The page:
We have 5 suspects left in play at this point and we can go straight to 3 of them. The remaining 2 require a little more work.
First, there are gender and colour form neutral ways of identifying a Large Red Damselfly (Pyrrhosoma nuymphula). The side of the thorax and eyes are key.
Next, and you can call me fanciful, but the pattern on the side of the thorax of the Small Red Damselfly (Ceriagrion tenellum) reminds me of a dolphin’s head in profile. This pattern, too, is gender and colour form (of the females) neutral.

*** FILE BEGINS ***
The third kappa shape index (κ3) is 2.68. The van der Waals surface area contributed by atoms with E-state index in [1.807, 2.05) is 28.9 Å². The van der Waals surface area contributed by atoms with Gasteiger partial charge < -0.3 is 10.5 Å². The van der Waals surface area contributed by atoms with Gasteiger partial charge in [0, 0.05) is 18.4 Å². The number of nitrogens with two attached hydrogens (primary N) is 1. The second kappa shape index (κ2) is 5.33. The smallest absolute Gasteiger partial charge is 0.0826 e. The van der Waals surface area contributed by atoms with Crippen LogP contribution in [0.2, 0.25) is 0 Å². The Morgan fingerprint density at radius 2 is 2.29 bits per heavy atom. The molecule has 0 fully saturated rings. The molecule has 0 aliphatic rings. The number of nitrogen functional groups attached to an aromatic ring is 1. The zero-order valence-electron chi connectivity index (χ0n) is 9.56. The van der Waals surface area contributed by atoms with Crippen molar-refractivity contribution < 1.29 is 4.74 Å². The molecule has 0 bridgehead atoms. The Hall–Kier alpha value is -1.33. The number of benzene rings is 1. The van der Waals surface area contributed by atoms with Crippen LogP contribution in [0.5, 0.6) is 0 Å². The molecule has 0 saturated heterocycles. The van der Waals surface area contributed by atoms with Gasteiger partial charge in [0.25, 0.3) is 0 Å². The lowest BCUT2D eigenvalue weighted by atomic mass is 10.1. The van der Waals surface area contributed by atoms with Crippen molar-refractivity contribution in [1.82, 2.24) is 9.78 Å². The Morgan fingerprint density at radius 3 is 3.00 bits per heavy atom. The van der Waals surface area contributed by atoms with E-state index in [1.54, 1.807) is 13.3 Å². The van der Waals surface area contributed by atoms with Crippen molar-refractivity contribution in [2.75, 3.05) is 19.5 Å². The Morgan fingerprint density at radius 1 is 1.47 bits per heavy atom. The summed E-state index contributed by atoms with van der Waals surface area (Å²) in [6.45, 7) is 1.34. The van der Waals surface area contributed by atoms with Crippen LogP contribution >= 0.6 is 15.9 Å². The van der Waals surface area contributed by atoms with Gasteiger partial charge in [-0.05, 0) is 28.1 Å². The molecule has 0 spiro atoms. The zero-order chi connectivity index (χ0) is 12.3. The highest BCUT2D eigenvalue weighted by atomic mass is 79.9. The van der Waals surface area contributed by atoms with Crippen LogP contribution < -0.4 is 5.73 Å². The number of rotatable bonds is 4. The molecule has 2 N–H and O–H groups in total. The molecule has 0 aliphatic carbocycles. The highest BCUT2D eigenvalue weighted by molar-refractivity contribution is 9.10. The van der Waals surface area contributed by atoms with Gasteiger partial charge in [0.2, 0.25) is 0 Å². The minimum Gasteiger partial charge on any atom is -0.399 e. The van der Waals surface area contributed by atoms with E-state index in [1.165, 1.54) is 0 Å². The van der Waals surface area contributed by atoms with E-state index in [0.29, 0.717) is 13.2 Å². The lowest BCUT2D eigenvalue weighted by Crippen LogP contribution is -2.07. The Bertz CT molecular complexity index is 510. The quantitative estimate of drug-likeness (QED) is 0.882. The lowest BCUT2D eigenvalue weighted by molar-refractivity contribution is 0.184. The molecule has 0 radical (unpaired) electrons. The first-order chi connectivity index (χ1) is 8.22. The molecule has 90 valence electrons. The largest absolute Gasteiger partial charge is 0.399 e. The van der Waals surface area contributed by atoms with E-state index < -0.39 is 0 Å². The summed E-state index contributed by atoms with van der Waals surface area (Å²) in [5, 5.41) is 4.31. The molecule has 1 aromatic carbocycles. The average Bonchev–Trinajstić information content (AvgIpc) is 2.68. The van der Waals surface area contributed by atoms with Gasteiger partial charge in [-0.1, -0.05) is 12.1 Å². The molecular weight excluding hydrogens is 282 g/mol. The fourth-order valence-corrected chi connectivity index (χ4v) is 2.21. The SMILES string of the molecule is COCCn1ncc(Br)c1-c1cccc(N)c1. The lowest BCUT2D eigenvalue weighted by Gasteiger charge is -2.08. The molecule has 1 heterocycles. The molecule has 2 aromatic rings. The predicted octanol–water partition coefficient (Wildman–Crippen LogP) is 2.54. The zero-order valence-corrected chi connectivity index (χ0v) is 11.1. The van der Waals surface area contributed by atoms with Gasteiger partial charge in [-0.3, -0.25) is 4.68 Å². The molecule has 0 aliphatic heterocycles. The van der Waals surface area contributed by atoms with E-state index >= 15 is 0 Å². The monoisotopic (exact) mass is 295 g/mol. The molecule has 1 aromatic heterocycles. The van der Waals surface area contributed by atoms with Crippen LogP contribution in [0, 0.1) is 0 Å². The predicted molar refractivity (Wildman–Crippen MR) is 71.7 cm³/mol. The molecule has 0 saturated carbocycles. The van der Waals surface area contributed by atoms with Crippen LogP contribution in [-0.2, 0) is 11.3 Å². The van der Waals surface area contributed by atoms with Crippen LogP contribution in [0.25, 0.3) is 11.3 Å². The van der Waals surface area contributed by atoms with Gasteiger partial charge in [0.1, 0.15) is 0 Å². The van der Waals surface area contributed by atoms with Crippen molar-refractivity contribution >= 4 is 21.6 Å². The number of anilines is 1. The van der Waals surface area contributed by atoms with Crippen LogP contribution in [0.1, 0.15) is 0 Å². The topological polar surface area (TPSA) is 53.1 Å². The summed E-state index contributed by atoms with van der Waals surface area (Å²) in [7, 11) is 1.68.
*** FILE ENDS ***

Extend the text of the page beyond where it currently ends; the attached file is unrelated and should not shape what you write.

We still have the tricksy females of the Scarce Blue-tailed Damselfly (Ischnura pumilio) in the mix. It’s a bit of an odd species in that the females change colour dramatically AND don’t share distinguishing features with their males.
For those with a colour fetish, the gaudy aurantiaca phase immature female (bright orange) is glaringly obvious but the mature females are a rather dull, nondescript beast. both share a rather plain thorax side.
That leaves our two red-eyed damselflies, the Red-eyed Damselfly (Erythromma najas) and Small Red-eyed Damselfly (Erythromma viridulum) which still need separating. Both sexes of both species have either a longer “spur” or a shorter spur (a dash) and a dot on the side of the thorax.